LAFAYETTE — Arizona catcher Chelsea Goodacre’s grasp wasn’t tight enough.
And the second chance given to Samantha Walsh was how Louisiana-Lafayette inflicted damage in the teams’ NCAA softball super regional opener Friday night.
A foul tip off the end of Walsh’s bat didn’t stay in Goodacre’s mitt. Or so it was ruled.
Later, Walsh turned on another offering from pitcher Estela Piñon, launching it to straightaway center field for a two-run homer that kick-started a 5-3 victory for the Ragin’ Cajuns at Lamson Park.
“Honestly, I was just thinking about getting a hit,” Walsh said. “That was all.”
It put the Cajuns, the No. 6 national seed, a win away from ending a six-year drought with a trip to the Women’s College World Series if they can come up with a another win at 2 p.m. Saturday (or, if Arizona wins, in the rubber match following).
Besides, UL-Lafayette knows how quickly momentum can stall out.
Two years ago, it coasted to a series opening win at Arizona State behind a two-hit shutout by Jordan Price. A day later, the Sun Devils swamped the Cajuns by a combined score of 18-3 in a sweep that nixed any hopes of moving on to Oklahoma City.
“Right now, they’re still in a good mindset,” coach Michael Lotief said. “There won’t be any celebration. It’s going to be a war.”
UL-Lafayette (48-8-1) rode a steady outing from junior Christina Hamilton in the circle, with the normally dominant redshirt junior going the distance by allowing big-swinging Arizona (44-15) just six hits.
She got the mistake out of the way early. Hamilton’s two-strike offering was a fat pitch to the first batter she faced, one Arizona’s Hallie Wilson lifted over the right-field wall for an early 1-0 lead.
For a moment, the buzz of the 2,691 in Lamson’s bleachers — many of whom lined up three hours before first pitch and snaked out onto the sidewalk along Cajundome Drive — died down.
“I had faith in Christina,” center fielder Haley Hayden said. “She came back and shut them down.”
Sure, Hamilton (28-2) allowed a bloop single and a walk that eventually put runners at the corners in the first. But she didn’t buckle. Instead, Hamilton deftly swerved around disaster.She got Goodacre swinging, then forced Mo Mercado into a fielder’s choice two batters later to escape the jam.
It would be another six innings before she hit turbulence, giving up a two-run homer to Kelsi Fox in the seventh to cut the lead to 5-3.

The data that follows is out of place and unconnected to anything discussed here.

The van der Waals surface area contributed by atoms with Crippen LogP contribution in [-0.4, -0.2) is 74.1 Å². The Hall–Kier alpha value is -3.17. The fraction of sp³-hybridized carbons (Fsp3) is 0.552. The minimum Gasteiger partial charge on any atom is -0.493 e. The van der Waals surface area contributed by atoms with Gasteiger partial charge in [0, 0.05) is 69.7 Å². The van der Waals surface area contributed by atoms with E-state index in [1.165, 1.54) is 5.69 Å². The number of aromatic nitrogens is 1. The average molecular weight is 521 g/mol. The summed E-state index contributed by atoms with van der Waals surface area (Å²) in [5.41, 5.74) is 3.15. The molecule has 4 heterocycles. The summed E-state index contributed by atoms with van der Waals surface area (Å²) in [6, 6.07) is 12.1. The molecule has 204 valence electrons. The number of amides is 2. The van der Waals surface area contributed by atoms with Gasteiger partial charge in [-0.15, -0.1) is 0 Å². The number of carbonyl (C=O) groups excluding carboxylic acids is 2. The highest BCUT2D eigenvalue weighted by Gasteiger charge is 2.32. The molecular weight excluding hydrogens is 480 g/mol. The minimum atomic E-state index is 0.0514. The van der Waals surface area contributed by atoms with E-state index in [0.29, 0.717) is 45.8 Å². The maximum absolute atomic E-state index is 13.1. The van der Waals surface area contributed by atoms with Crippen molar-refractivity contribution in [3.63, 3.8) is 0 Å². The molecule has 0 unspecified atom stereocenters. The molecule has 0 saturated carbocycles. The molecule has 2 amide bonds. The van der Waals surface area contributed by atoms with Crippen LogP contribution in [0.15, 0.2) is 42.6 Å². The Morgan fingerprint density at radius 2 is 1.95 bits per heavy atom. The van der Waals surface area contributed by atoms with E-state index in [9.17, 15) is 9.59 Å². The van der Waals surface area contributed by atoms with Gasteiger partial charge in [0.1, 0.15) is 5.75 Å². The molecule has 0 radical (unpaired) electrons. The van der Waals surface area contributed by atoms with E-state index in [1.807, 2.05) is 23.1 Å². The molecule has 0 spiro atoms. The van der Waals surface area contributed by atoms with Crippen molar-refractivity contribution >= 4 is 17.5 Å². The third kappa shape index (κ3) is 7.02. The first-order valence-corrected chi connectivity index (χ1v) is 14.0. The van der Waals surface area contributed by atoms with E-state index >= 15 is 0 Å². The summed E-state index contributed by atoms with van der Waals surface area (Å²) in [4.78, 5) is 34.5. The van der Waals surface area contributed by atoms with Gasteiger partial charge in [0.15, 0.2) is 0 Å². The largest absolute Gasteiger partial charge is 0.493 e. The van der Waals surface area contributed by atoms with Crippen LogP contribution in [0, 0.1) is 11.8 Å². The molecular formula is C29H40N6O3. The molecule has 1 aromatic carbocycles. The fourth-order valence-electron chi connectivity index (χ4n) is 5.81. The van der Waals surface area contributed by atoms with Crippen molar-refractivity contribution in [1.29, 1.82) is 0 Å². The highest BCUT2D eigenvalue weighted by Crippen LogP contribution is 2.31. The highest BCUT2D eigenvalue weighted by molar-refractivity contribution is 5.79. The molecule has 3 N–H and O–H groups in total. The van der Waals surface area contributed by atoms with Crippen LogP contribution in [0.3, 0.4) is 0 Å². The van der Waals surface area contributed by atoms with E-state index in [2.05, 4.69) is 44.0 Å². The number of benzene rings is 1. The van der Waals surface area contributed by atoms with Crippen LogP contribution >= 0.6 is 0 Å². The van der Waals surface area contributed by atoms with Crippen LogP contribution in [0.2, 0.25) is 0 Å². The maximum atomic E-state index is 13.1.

Hamilton then struck out Goodacre looking and followed up by getting Katiyana Mauga hacking at air on a rise ball for the second out. Calmly, she put aside a two-out single to Mercado when Lauren Young hit a soft, game-inning grounder to shortstop Corin Voinche.
“She was spot-on,” Lotief said. “I thought her command was good. I thought she did a good job moving the ball. I thought she did a good job trusting her defense at moments. When she had to work out of trouble, she did. … It was a gutsy performance.”
Piñon wasn’t so adept at avoiding trouble.
After giving up the go-ahead homer to Elkins in the first, Piñon’s control was scattershot on a night when umpire Smokey Edds’ strike zone was tight.
The second chance granted to Walsh blotted out Arizona’s early lead and was just the start of a bumpy three-inning outing for Piñon.
The Cajuns did most of their damage with hacks that were more timely than thumping.
“It just kind of happened,” second baseman Natalie Fernandez said. “We didn’t swing at the pitches that we didn’t want and swung at the pitches we did want. We just stayed true to our game plan.”
In the bottom of the second, one when she never notched a first-pitch strike, Piñon (19-9) walked the first two batters she faced. While Piñon worked around designated player Sara Corbello and got Voinche to ground back to the circle, she couldn’t wriggle out of trouble.
Courtney Rodriguez sliced a single to right field, scoring Shelbi Redfearn. Three pitches later, Hayden’s easy single up the middle pushed it to 4-1 when Kelsey Vincent trotted home.
“My game plan changed right before the pitch,” Hayden said. “I was just going to try to lay it down and get on first.”
Instead, she saw a defense shift, and in an instant it was no longer about setting the table for the next batter.
“I didn’t have time to think,” she said.
Piñon, who only threw 47 of 83 pitches for strikes, was touched up an inning later on a sacrifice fly by Corbello with the bases loaded that brought in Landry — a swing that sent right fielder Mauga drifting to the wall.
The Cajuns cashed in on chances that Arizona’s bats — ones that thumped a nation-leading 106 home runs this season — never could.
Hamilton issued four walks to just one strikeout, but the Wildcats left 10 runners stranded.
The heart of the Wildcats order — Goodacre, Mauga and Fox — that combined for 55 home runs and 189 RBIs this season was punchless Friday: The trio went 2-for-10 at the plate.
“We know that we’re not going to totally shut them down, but she just did a great job navigating through the game,” Lotief said. “I thought she was just so mentally tough tonight.”
So it hardly mattered that Arizona reliever Shelby Babcock, on shock duty, only allowed one hit — a Corbello double into the left-field gap during the bottom of the fifth — over four innings to buy her lineup a chance to cut into the deficit. And the Cajuns expect the Wildcats to stir up another slugfest Saturday.
“We don’t have a lot of time to celebrate,” Fernandez said. “We have to come out here and fight for every pitch.”